As with most other modern economies, notes and coins created by central banks comprise only a small proportion of the total.

    Banks create money by lending to individuals who immediately place these borrowings on deposit.

    For example, an individual invests $500,000 in a bank term deposit and the bank then lends $450,000 of this to another party who deposits the proceeds in their account.

    The depositor still has $500,000 but the borrower now has $450,000. Thus, a $500,000 deposit has been converted into $950,000 of broad money.

    The borrower may subsequently use the $450,000 to buy a house but the seller of the home is likely to deposit these proceeds back into the banking system. The banks can then lend most of this new deposit to create even more money.

    Central banks have been reluctant to highlight the banking sector’s money creation activities but this silence was broken in 2014 by two studies from the Bank of England, the UK central bank.

    These papers are: Money in the modern economy: an introduction and Money creation in the modern economy.

    The latter paper noted: “Whenever a bank makes a loan, it simultaneously creates a matching deposit in the borrower’s bank account, thereby creating new money”.

    A major feature of most modern economies has been the massive expansion in broad money through the banks.

    Broad money as a percentage of New Zealand’s GDP has surged from 52.6 per cent at the end of 1988, to 69.0 per cent 10 years later, 84.3 per cent in December 2008 and 107.0 per cent of GDP at the end of 2018.

    The latest OECD figures show that New Zealand’s broad money has increased by 28 per cent since 2015 while total OECD broad money has risen by 21.4 per cent over the same period.

    These figures illustrate why banks play a massive role in the New Zealand and other modern economies.

    A key issue is what eventually happens to the newly-created money. Does it find its way into productive or non-productive areas?

    This is an important issue as broad money is rising much more rapidly than general prices, as measured by consumer price indices.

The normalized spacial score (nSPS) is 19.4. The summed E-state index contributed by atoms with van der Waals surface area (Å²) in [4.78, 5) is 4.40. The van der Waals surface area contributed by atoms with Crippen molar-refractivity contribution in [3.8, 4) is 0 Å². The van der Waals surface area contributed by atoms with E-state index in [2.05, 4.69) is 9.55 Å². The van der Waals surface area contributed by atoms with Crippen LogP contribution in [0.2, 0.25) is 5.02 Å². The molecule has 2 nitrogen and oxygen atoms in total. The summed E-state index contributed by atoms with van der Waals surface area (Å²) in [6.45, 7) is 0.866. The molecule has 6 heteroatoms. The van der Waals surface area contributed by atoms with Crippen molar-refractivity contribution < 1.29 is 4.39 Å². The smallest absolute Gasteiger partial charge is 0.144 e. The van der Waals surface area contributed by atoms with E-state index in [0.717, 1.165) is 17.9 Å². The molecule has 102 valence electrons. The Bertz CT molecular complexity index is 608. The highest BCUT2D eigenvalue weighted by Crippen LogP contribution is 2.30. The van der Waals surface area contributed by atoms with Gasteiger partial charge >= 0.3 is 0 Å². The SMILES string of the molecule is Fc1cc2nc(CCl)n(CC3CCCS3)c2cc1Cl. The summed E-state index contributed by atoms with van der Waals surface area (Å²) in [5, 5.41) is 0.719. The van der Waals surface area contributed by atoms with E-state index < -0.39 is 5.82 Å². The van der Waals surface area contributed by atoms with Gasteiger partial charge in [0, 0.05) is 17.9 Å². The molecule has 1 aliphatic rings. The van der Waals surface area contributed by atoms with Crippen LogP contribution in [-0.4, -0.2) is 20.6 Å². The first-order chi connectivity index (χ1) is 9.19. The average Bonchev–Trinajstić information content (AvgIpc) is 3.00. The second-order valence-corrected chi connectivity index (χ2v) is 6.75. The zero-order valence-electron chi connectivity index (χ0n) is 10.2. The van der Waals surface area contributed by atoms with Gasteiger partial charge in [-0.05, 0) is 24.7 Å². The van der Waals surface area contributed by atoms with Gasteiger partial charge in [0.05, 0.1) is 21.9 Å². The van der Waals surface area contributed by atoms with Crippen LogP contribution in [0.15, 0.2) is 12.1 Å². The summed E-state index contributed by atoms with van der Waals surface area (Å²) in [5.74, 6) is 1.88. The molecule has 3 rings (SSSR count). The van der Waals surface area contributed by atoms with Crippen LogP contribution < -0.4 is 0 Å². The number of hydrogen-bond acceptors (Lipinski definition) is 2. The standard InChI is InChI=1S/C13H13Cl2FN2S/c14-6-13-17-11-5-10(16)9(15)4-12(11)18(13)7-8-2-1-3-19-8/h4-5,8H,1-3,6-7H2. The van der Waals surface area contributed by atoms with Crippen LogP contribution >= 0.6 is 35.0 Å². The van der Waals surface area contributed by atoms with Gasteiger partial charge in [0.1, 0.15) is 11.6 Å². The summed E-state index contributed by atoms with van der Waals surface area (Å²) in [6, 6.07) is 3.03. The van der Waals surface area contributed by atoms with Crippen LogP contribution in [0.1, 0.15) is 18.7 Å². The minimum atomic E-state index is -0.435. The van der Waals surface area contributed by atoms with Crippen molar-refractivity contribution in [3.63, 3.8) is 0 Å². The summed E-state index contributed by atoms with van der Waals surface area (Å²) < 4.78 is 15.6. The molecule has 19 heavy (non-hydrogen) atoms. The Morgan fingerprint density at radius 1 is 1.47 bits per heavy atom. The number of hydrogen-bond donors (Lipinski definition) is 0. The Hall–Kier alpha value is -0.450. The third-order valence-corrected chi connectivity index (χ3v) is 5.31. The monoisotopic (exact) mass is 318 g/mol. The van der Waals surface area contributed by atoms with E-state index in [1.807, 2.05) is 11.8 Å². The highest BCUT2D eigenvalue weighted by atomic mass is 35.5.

The problem with New Zealand and Australia is that the majority of new bank credit eventually finds its way into the existing housing and apartment markets. This is a non-productive use of the new money and is a major contributor to the surge in house prices.

    Reserve Bank of New Zealand figures show that residential mortgages have soared from $158.7b in December 2008 to $261.4b at the end of 2018. The latter figure consists of $185.8b of owner-occupier loans, $70.2b of loans to property investors and $5.4b of business loans secured by residential property.

    This $261.4b of residential mortgages represents 59.3 per cent of total bank domestic lending, a high figure by international standards.

    New Zealand-based banks have a much greater exposure to residential property than in most other countries, particularly Germany.

    Germans don’t like debt and have fewer credit cards than any other major country. Thus, the 2000-plus German banks mainly lend to the business sector and this has been a significant contributor to Germany’s industrial success.

    By contrast, New Zealanders are comfortable with debt and borrow heavily to purchase existing houses. It means residential property borrowers crowd out the business sector as far as bank loans are concerned.

    This is a major drawback for New Zealand companies wanting to borrow money to grow their businesses.

    The ability of the banks to create money, and earn massive profits from this activity, has enabled them to diversify into insurance, funds management, superannuation and other financial services. This includes KiwiSaver in New Zealand.

    It is relatively easy for the banks to cross-sell KiwiSaver to customers with a home loan, and the four major banks, plus Kiwibank, have a combined KiwiSaver market share of 66.7 per cent. This has been achieved even though their investment performances have been relatively modest.

    The Australian Royal Commission’s report was about misconduct, rather than the money creation and lending activities of the banks. Nevertheless, there was an expectation that some of their core and non-core activities would be reined in.

    This was not to be, as the Australian Financial Review highlighted on its front page: “It seems bizarre. But the big four banks are winners because their core business, earning 200 basis point margin on taking deposits and lending to households and businesses, remain intact. The oligopoly is alive and well”.

    The big question is, why have we allowed our banks to become so big and powerful?